NTSB Identification: ERA13LA281
14 CFR Part 91: General Aviation
Accident occurred Wednesday, June 12, 2013 in Newton, MS
Aircraft: CESSNA 172K, registration: N7045G
Injuries: 1 Fatal,1 Serious.

This is preliminary information, subject to change, and may contain errors. Any errors in this report will be corrected when the final report has been completed. NTSB investigators may not have traveled in support of this investigation and used data provided by various sources to prepare this aircraft accident report.

On June 12, 2013, about 0930 central daylight time, a Cessna 172K, N7045G, was substantially damaged when it impacted terrain after striking an electrical transmission power line during approach, at James H. Easom Field Airport (M23), Newton, Mississippi. The student pilot was fatally injured, and the flight instructor was seriously injured. Visual meteorological conditions prevailed, and no flight plan was filed for the local instructional flight, which was operated under the provisions of Title 14 Code of Federal Regulations (CFR) Part 91.

According to the flight instructor, on the day of the accident, he and the student took off and initially flew out to the west of the airport for a few minutes and then returned to the airport and entered a left downwind for runway 31. After turning on to the base leg of the traffic pattern he advised the student pilot that he was getting "low" and to "add" power. The student pilot however made no correction. After turning on to the final approach leg, the instructor once again advised the student pilot that he was low and to add power. The student pilot once again did not take any action so the instructor took control of the airplane, increased power, and climbed. He knew that a set of electrical transmission lines were between him and the runway and thought that he had cleared them but, the airplane hit the "top wire" and "it threw them straight down into the woods".

Examination of the wreckage revealed that the airplane had come to rest inverted next to an electrical transmission corridor right of way that crossed the final approach path approximately 2,290 feet from the threshold of runway 31. Further examination revealed that it displayed evidence of coming into contact with the "top wire", first with the propeller, and then with the nose landing gear.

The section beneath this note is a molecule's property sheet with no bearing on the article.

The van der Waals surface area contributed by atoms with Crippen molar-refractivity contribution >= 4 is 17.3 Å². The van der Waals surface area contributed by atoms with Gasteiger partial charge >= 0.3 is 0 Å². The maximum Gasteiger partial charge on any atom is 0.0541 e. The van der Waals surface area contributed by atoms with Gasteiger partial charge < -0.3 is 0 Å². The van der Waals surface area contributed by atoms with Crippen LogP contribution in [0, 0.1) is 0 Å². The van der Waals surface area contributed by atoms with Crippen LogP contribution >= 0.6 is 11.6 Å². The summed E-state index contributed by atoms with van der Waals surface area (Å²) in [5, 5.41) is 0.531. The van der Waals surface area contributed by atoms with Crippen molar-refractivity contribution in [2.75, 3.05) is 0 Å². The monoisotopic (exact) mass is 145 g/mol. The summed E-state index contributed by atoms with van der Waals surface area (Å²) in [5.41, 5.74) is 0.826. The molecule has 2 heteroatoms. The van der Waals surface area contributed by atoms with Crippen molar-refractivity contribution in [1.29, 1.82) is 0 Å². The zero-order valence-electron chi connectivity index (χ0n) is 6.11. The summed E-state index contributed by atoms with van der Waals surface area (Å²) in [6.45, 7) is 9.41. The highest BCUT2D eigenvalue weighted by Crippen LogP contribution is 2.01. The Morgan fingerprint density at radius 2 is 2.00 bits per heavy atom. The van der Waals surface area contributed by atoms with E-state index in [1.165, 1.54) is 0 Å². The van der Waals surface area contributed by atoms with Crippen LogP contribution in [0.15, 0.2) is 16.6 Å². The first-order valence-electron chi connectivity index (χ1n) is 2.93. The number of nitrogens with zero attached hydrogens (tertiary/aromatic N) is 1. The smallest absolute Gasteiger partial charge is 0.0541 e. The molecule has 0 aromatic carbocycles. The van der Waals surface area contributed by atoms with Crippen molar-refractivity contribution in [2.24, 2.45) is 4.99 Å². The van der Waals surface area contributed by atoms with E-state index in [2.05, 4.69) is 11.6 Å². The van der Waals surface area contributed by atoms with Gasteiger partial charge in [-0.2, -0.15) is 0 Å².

Examination of the electrical transmission lines revealed that the "top wire" the airplane struck was the 5/16th inch diameter static wire located above the conductors (cables) which were strung between the 75 foot high transmission towers.

Examination of the airport revealed that M23 was uncontrolled and had one runway oriented in a 13/31 configuration. The runway was asphalt, and in good condition. The total length was 3,800 feet long and 75 feet wide. The runway gradient for runway 31 was 0.4 percent. It was marked with basic markings in good condition. Obstacles in the form of 109 foot tall trees located 2,600 feet from the runway threshold and 300 feet left of the centerline existed off the approach end of runway 31, which required a 22:1 slope to clear. A Pulsating Visual Approach Slope Indicator (PVASI) was located on the left side of the runway. The PVASI when used would provide a 7.00 degree glide path for visual descent guidance during approach to assure obstacle clearance.

According to Federal Aviation Administration (FAA) records, the flight instructor held an airline transport pilot certificate with a rating for airplane multi-engine land, commercial privileges for airplane single-engine land, and type ratings for the BE-300, CE-500, and EMB-500. His most recent FAA second-class medical certificate was issued on October 2, 2012. He reported 5,850 hours of total flight experience.

According to FAA records, the student pilot was issued a student pilot certificate with third-class medical on November 8, 2012.

According to FAA and airplane maintenance records, the airplane was manufactured in 1969. The airplaneā€™s most recent annual inspection was completed on July 1, 2012. At the time of the inspection, the airplane had accrued 10,671.7 total hours of operation.

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